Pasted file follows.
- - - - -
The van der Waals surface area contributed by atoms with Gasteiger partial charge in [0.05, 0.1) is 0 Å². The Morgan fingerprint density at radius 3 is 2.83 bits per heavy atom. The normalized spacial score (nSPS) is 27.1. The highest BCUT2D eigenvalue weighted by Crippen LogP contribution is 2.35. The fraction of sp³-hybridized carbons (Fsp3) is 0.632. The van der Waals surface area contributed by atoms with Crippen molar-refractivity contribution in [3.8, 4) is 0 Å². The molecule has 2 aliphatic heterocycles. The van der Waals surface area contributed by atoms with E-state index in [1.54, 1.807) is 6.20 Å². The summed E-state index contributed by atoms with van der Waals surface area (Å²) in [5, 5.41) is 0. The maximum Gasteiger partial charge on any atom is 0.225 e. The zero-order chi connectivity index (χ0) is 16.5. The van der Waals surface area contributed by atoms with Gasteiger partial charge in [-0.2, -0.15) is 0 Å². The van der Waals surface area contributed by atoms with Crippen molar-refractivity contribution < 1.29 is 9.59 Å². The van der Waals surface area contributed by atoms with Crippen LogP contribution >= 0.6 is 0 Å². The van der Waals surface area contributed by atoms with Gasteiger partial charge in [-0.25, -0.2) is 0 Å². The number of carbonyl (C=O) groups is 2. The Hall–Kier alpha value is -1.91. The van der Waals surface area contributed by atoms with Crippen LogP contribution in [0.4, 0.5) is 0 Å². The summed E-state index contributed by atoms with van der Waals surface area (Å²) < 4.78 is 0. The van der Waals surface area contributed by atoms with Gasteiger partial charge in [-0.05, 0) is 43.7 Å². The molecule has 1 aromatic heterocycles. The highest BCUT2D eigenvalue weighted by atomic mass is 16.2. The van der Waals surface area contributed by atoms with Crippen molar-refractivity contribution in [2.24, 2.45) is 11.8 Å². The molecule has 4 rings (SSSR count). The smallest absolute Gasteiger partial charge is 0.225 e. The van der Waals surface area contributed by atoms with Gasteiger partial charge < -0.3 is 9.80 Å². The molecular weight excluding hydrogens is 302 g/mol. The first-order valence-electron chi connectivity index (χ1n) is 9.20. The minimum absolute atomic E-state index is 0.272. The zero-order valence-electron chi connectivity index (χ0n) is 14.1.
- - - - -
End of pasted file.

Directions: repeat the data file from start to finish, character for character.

The van der Waals surface area contributed by atoms with Gasteiger partial charge in [0.05, 0.1) is 0 Å². The Morgan fingerprint density at radius 3 is 2.83 bits per heavy atom. The normalized spacial score (nSPS) is 27.1. The highest BCUT2D eigenvalue weighted by Crippen LogP contribution is 2.35. The fraction of sp³-hybridized carbons (Fsp3) is 0.632. The van der Waals surface area contributed by atoms with Crippen molar-refractivity contribution in [3.8, 4) is 0 Å². The molecule has 2 aliphatic heterocycles. The van der Waals surface area contributed by atoms with E-state index in [1.54, 1.807) is 6.20 Å². The summed E-state index contributed by atoms with van der Waals surface area (Å²) in [5, 5.41) is 0. The maximum Gasteiger partial charge on any atom is 0.225 e. The zero-order chi connectivity index (χ0) is 16.5. The van der Waals surface area contributed by atoms with Gasteiger partial charge in [-0.2, -0.15) is 0 Å². The van der Waals surface area contributed by atoms with Crippen molar-refractivity contribution < 1.29 is 9.59 Å². The van der Waals surface area contributed by atoms with Crippen LogP contribution >= 0.6 is 0 Å². The van der Waals surface area contributed by atoms with Gasteiger partial charge in [-0.25, -0.2) is 0 Å². The number of carbonyl (C=O) groups is 2. The Hall–Kier alpha value is -1.91. The van der Waals surface area contributed by atoms with Crippen LogP contribution in [0.4, 0.5) is 0 Å². The summed E-state index contributed by atoms with van der Waals surface area (Å²) < 4.78 is 0. The van der Waals surface area contributed by atoms with Gasteiger partial charge in [-0.05, 0) is 43.7 Å². The molecule has 1 aromatic heterocycles. The highest BCUT2D eigenvalue weighted by atomic mass is 16.2. The van der Waals surface area contributed by atoms with Crippen molar-refractivity contribution in [2.24, 2.45) is 11.8 Å². The molecule has 4 rings (SSSR count). The smallest absolute Gasteiger partial charge is 0.225 e. The van der Waals surface area contributed by atoms with Gasteiger partial charge < -0.3 is 9.80 Å². The molecular weight excluding hydrogens is 302 g/mol. The first-order valence-electron chi connectivity index (χ1n) is 9.20. The minimum absolute atomic E-state index is 0.272. The zero-order valence-electron chi connectivity index (χ0n) is 14.1.